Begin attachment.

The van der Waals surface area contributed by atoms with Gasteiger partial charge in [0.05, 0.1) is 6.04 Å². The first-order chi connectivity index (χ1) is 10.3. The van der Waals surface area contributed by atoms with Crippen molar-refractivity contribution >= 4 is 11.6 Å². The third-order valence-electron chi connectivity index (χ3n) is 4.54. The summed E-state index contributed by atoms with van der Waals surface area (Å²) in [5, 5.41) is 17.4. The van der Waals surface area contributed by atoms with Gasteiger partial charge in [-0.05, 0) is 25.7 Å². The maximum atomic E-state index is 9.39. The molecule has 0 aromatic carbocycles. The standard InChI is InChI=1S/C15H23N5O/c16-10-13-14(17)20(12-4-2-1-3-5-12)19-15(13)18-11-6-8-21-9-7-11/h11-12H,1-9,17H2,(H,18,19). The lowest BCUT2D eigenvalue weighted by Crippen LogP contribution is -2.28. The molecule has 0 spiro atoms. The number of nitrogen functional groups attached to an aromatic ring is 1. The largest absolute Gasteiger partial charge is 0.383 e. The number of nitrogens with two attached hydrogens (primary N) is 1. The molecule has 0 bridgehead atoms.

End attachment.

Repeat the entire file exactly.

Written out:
The van der Waals surface area contributed by atoms with Gasteiger partial charge in [0.05, 0.1) is 6.04 Å². The first-order chi connectivity index (χ1) is 10.3. The van der Waals surface area contributed by atoms with Crippen molar-refractivity contribution >= 4 is 11.6 Å². The third-order valence-electron chi connectivity index (χ3n) is 4.54. The summed E-state index contributed by atoms with van der Waals surface area (Å²) in [5, 5.41) is 17.4. The van der Waals surface area contributed by atoms with Gasteiger partial charge in [-0.05, 0) is 25.7 Å². The maximum atomic E-state index is 9.39. The molecule has 0 aromatic carbocycles. The standard InChI is InChI=1S/C15H23N5O/c16-10-13-14(17)20(12-4-2-1-3-5-12)19-15(13)18-11-6-8-21-9-7-11/h11-12H,1-9,17H2,(H,18,19). The lowest BCUT2D eigenvalue weighted by Crippen LogP contribution is -2.28. The molecule has 0 spiro atoms. The number of nitrogen functional groups attached to an aromatic ring is 1. The largest absolute Gasteiger partial charge is 0.383 e. The number of nitrogens with two attached hydrogens (primary N) is 1. The molecule has 0 bridgehead atoms.